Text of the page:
The loss of shocklands makes the land base a lot more difficult. As all of our ramp and mana fixers included green it was important that our base reflected that, other than a singleton mountain every card can produce green and more importantly more than half can produce green mana on turn one, which is vital for the deck being quick. I want to make a note on Fetchlands and how important they are, even in monocolored decks. First a fetchland will filter your deck and reduce the amount of cards in it, the less cards in your deck the higher the chance that you are drawing a key card you need to finish the game as opposed to additional mana. Next the interaction with Courser of Kruphix is insane, not only does it negate the life loss but it also allows you to reset the top of your deck. Holding fetch lands will become strategic when using Courser to try and help set up your hand and plays the best that you can. Due to the heavy mana constrictions on this deck it was difficult to include more fetch lands and our temples and tri-lands became needed.
Sideboarding at this point is a best guess type of job. Khans has already provided such a wide variety of strategies I would put it at near impossible to guess which decks are going to be plentiful. We stick with some tried and true cards like Nylea’s Disciple to help against burn or super aggressive matchups, Arbor Colossus to help deal with cards like Stormbreath Dragon, and Reclamation Sage to deal with Ensoul Artifact and all of the Ascendency cards; not to mention hitting creature removal enchantments. I also chose to provide additional walker options for different scenario’s with Chandra and Jace; Chandra helps in the weenie matchup, while Jace is great against long game control or midrange decks. Three Khans cards are also added to the sideboard. Completing the playset of Temur Charms is a big thing if you feel you have dead walkers, and Crater’s Claw gives you important creature removal at nearly any size and an out of nowhere finisher. My favorite card that I ALMOST considered in the mainboard is Clever Imposter. Clever Imposter enters the battlefield as a copy of any nonland permanent, this means if your opponent has a pesky creature or planeswalker you can copy it and use it for yourself. Need to copy your own walker, do it and keep the Imposter version, this is a versatile card that I believe will carry its weight.
This deck has a lot of potential, with 12 straight up ramp creatures in the deck and an efficient amount of mana that doesn’t come into play tapped getting your Planeswalkers online early is not an issue. The walkers provide enough control on their own that going aggro with Polukranos or Hyrda also becomes an option and it has solid draw and deck setting abilities as well. Sideboard it can answer almost any threat that you can come up with, all around it really just gets the job done. For that reason alone I think this will prove to be the basis of one of the stronger Khans of Tarkir decks.
This is another deck that I am really excited to try out and I really enjoy the uniqueness of the sideboard this time around, which we will touch on later. Unlike the first deck, this one we are dropping big, aggressive creatures onto the board to pressure our opponents. This deck takes the normal green ramp, but adds in access to Stormbreath Dragon which has a possibility of a turn 3 on the field and attack for four damage! Sagu Mauler is a new addition from Khans of Tarkir and is thus far my favorite card printed, 6 mana for a 6/6 trampling, hexproof creature that can once again, possibly drop on turn 3! That, my friends, is just pure win all the way. I am also a huge fan of Savage Knuckleblade. It is a 4/4 that drops in for an easy 3 mana, and if you have an extra red you can give it haste using one of the three abilities. The other two abilities can pump it two a 6/6 or bounce it back to your hand giving it the ability to dodge removal quite well.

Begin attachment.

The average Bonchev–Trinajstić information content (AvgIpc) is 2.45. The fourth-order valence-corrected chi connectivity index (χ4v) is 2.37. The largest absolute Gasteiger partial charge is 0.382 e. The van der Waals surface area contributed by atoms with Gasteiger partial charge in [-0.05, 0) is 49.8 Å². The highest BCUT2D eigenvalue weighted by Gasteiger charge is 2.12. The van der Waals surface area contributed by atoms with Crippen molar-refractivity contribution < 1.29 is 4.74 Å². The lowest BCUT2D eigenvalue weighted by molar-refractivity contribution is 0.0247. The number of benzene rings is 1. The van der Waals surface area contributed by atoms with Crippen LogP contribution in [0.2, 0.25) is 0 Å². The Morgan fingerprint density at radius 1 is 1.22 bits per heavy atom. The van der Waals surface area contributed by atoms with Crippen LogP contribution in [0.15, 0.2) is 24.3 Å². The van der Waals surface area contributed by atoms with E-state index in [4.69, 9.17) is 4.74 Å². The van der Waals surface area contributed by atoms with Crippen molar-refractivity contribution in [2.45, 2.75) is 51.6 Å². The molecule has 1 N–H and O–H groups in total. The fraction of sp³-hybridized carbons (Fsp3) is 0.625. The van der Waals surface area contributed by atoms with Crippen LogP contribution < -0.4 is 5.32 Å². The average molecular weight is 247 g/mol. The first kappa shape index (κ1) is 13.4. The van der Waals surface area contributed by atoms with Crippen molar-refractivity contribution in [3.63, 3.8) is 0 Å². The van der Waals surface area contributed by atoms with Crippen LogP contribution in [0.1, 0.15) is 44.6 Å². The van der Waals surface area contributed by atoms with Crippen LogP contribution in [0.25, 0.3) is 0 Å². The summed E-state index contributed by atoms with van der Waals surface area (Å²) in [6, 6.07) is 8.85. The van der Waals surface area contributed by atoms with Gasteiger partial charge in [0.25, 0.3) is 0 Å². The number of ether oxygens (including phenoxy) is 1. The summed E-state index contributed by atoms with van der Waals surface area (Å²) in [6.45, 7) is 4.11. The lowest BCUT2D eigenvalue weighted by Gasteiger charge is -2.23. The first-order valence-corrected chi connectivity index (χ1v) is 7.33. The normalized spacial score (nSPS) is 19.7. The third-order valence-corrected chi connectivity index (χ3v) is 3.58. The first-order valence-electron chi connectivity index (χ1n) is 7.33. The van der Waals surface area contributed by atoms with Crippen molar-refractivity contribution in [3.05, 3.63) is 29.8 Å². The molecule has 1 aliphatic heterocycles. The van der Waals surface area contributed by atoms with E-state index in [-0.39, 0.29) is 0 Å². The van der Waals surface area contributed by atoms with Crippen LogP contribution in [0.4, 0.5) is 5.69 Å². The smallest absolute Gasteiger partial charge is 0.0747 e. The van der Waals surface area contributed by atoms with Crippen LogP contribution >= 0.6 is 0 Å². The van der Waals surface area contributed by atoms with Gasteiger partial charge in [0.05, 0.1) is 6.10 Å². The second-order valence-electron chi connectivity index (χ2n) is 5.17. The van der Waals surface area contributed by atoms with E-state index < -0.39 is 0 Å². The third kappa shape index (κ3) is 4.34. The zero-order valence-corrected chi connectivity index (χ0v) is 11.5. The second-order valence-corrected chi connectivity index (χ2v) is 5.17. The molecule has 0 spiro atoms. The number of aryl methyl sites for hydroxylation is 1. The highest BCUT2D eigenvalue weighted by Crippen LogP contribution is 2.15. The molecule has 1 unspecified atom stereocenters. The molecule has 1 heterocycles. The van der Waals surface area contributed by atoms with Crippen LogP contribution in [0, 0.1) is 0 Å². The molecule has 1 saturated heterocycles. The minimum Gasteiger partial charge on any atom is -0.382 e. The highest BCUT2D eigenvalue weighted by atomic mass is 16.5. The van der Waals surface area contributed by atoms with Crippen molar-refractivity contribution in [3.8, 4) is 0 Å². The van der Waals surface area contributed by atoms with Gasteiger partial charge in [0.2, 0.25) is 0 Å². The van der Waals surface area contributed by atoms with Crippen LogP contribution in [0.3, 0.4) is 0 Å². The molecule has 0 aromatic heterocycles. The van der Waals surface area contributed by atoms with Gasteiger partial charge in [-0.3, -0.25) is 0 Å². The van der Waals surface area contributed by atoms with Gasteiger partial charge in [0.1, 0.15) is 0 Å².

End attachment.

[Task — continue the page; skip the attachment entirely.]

Here I am actually putting a copy of Clever Imposter in the mainboard. It doesn’t just do an efficient job of pulling from your opponents deck, but getting an extra copy of Kunckleblade, Stormbreath, Mauler, a ramp creature, or in certain situation Polukranos is very important. As far as spells go, Khans of Tarkir rules all the way. The Temur Ascendancy gives all your creatures haste and allows you to draw a card whenever a creature with power 4 or greater enters the battlefield there is a potential of 14 creatures to set this off. What I also like is that it makes me not so inclined to play Generator Servant which allows me to focus more on mana fixing. I talked about the Temur Charm earlier and it still applies as a strong utility card here. I was going to go to the full playset of Charms with this deck, but I decided this was a good place for See the Unwritten. Being able to dig for most often two creatures that could come into play with haste, depending on your board state, seemed fairly good. When looking at it, I almost actually dropped the Ascendancy for three of See the Unwritten and Temur Charm, but decided to keep it at two of each.
We’ve talked about the land and here it is simply more streamlined to ensure we have colors available. Mana Confluence might actually NEED to find its way into the deck, but we will see.
This leaves the sideboard and it is my favorite part of the deck. Thus far Avalanche Tusker has been hated on by the magic community, I am calling it a hidden all-star. Tusker is a removal spell that can deal damage, it is so valuable to be able to force a creature to block him and being able to have more say in your opponents game plan is huge, he ALMOST warranted mainboard inclusion. I will also admit right now the Meandering Turtleshell is a pet preference, and to me is mostly used for a mirror match, or possibly against a heavy control player. He is just a fun card with a while 9 toughness that can block creatures all day long. Sage, Disciple, and Anger of the Gods are all pretty much self-explanatory inclusions. The other all-star I am calling now is Adamant Negation, this card should almost always read pay one blue, counter target noncreature spell. For a creature based deck to get counter magic this cheap is huge, more importantly it puts an end to End Hostilities so we can keep being hostile!
Well that is my look at Temur and I still think we are just scratching the surface. Feel free to leave your comments with deck ideas or let me know what you think. Next week we will be looking at Sultai and following it up with a double feature of Abzan and Jeskai to finish up our preview series!
Until Next time, keep on searching!